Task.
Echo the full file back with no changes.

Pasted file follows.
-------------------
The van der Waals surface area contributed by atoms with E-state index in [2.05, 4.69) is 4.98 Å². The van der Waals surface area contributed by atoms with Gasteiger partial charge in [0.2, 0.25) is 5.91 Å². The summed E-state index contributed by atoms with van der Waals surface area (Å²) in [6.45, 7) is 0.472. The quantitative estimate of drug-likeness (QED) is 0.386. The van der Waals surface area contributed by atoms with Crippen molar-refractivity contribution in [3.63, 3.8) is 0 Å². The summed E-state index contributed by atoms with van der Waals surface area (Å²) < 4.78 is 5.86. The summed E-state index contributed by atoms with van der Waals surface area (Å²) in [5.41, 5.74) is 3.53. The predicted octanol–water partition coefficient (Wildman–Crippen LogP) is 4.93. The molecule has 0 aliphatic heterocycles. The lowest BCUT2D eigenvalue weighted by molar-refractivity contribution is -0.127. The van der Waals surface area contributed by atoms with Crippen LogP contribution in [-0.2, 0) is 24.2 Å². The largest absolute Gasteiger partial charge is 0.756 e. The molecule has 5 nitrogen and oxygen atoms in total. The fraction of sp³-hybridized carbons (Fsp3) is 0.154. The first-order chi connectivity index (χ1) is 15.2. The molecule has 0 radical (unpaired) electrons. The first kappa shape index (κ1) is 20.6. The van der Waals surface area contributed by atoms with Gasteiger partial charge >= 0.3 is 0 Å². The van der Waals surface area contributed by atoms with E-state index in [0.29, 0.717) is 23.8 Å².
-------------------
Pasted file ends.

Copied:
The van der Waals surface area contributed by atoms with E-state index in [2.05, 4.69) is 4.98 Å². The van der Waals surface area contributed by atoms with Gasteiger partial charge in [0.2, 0.25) is 5.91 Å². The summed E-state index contributed by atoms with van der Waals surface area (Å²) in [6.45, 7) is 0.472. The quantitative estimate of drug-likeness (QED) is 0.386. The van der Waals surface area contributed by atoms with Crippen molar-refractivity contribution in [3.63, 3.8) is 0 Å². The summed E-state index contributed by atoms with van der Waals surface area (Å²) < 4.78 is 5.86. The summed E-state index contributed by atoms with van der Waals surface area (Å²) in [5.41, 5.74) is 3.53. The predicted octanol–water partition coefficient (Wildman–Crippen LogP) is 4.93. The molecule has 0 aliphatic heterocycles. The lowest BCUT2D eigenvalue weighted by molar-refractivity contribution is -0.127. The van der Waals surface area contributed by atoms with Crippen LogP contribution in [-0.2, 0) is 24.2 Å². The largest absolute Gasteiger partial charge is 0.756 e. The molecule has 5 nitrogen and oxygen atoms in total. The fraction of sp³-hybridized carbons (Fsp3) is 0.154. The first-order chi connectivity index (χ1) is 15.2. The molecule has 0 radical (unpaired) electrons. The first kappa shape index (κ1) is 20.6. The van der Waals surface area contributed by atoms with Gasteiger partial charge >= 0.3 is 0 Å². The van der Waals surface area contributed by atoms with E-state index in [0.29, 0.717) is 23.8 Å².